Winchell struck back, and the exchanges grew more furious until Mr. Stuart sued for libel and won an $8,000 judgment. He used the money to start Lyle Stuart Inc., whose first book, on allergies, was "The Pulse Test" (1956). At the height of the cold war, Mr. Stuart supported Fidel Castro and published his "History Will Absolve Me" (1961). When the State Department barred him that year from visiting Cuba, it declared with unusual bluntness, "You are not a bona fide newsman." (He was later allowed to visit.)
* * *
Peter Osnos, the founder of PublicAffairs, a publishing house, said Mr. Stuart was "in a business of gentlemen and gentle men," like Alfred A. Knopf, the publisher of W. Somerset Maugham and Jorge Amado. "Lyle Stuart saw himse
lf as a figure on the outside who could break the rules," he said, adding, "In today’s world, he’d be fussing at people from a blog."
Mr. Stuart was financially generous to friends, relatives and employees. He once flew his publishing staff, from executives to shipping clerks, to Europe for parties and the Frankfurt book fair. Celebrating a book sale, he once led a conga line of employees around Trafalgar Square in London.
At 5-foot-9 and more than 240 pounds, he was a man of Rabelaisian appetites who gloried in ice cream sundaes of great size and complexity. In recent years, however, he struggled on crutches, having broken his legs several times in falls.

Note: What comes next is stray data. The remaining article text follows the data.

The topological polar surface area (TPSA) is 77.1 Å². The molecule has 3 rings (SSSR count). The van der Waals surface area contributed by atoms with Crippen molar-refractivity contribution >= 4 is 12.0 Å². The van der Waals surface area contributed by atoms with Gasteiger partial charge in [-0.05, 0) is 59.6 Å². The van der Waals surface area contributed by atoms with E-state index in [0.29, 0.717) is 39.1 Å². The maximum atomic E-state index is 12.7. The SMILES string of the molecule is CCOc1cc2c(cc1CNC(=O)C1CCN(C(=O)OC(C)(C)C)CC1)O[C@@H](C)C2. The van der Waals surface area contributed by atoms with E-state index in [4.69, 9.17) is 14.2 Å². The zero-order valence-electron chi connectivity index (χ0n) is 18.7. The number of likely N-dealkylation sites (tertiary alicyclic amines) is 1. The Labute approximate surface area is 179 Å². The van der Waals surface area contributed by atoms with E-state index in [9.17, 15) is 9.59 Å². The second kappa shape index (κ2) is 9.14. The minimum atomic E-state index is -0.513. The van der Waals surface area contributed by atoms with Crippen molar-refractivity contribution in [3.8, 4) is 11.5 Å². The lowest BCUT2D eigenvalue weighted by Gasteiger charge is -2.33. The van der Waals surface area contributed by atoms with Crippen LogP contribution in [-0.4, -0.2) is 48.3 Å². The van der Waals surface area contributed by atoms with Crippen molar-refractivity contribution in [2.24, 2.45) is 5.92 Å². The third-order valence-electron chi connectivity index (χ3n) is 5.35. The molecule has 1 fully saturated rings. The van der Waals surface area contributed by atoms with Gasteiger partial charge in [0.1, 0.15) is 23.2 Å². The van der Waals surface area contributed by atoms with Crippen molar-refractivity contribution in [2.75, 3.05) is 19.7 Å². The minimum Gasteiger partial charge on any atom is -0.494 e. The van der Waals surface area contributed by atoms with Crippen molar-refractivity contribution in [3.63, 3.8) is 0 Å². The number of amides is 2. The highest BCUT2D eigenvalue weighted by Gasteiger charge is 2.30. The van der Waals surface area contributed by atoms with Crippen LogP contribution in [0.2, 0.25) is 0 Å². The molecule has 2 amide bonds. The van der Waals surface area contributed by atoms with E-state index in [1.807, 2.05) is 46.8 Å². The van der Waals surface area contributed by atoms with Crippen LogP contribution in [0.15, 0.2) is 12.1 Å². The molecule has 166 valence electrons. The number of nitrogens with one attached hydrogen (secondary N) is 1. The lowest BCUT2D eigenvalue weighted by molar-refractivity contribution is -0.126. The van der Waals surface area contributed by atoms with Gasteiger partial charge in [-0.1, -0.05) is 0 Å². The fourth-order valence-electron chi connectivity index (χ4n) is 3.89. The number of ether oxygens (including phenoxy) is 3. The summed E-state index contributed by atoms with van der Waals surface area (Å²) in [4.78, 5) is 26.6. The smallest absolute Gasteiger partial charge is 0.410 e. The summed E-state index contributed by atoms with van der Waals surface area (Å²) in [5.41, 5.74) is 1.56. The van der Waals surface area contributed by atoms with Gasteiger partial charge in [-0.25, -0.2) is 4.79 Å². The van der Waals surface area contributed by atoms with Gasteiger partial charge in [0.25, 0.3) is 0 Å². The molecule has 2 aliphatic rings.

In addition to his wife, Mr. Stuart is survived by a son, Rory John, of Pomona, N.Y.; a daughter, Sandra Lee Stuart of Denver; a stepdaughter, Jennifer Kern of Manhattan; and three grandchildren.
Lyle Stuart and his wife.
Loren Coleman is one of the world’s leading cryptozoologists, some say “the” leading living cryptozoologist. Certainly, he is acknowledged as the current living American researcher and writer who has most popularized cryptozoology in the late 20th and early 21st centuries. Starting his fieldwork and investigations in 1960, after traveling and trekking extensively in pursuit of cryptozoological mysteries, Coleman began writing to share his experiences in 1969. An honorary member of Ivan T. Sanderson’s Society for the Investigation of the Unexplained in the 1970s, Coleman has been bestowed with similar honorary memberships of the North Idaho College Cryptozoology Club in 1983, and in subsequent years, that of the British Columbia Scientific Cryptozoology Club, CryptoSafari International, and other international organizations. He was also a Life Member and Benefactor of the International Society of Cryptozoology (now-defunct). Loren Coleman’s daily blog, as a member of the Cryptomundo Team, served as an ongoing avenue of communication for the ever-growing body of cryptozoo news from 2005 through 2013. He returned as an infrequent contributor beginning Halloween week of 2015. Coleman is the founder in 2003, and current director of the International Cryptozoology Museum in Portland, Maine.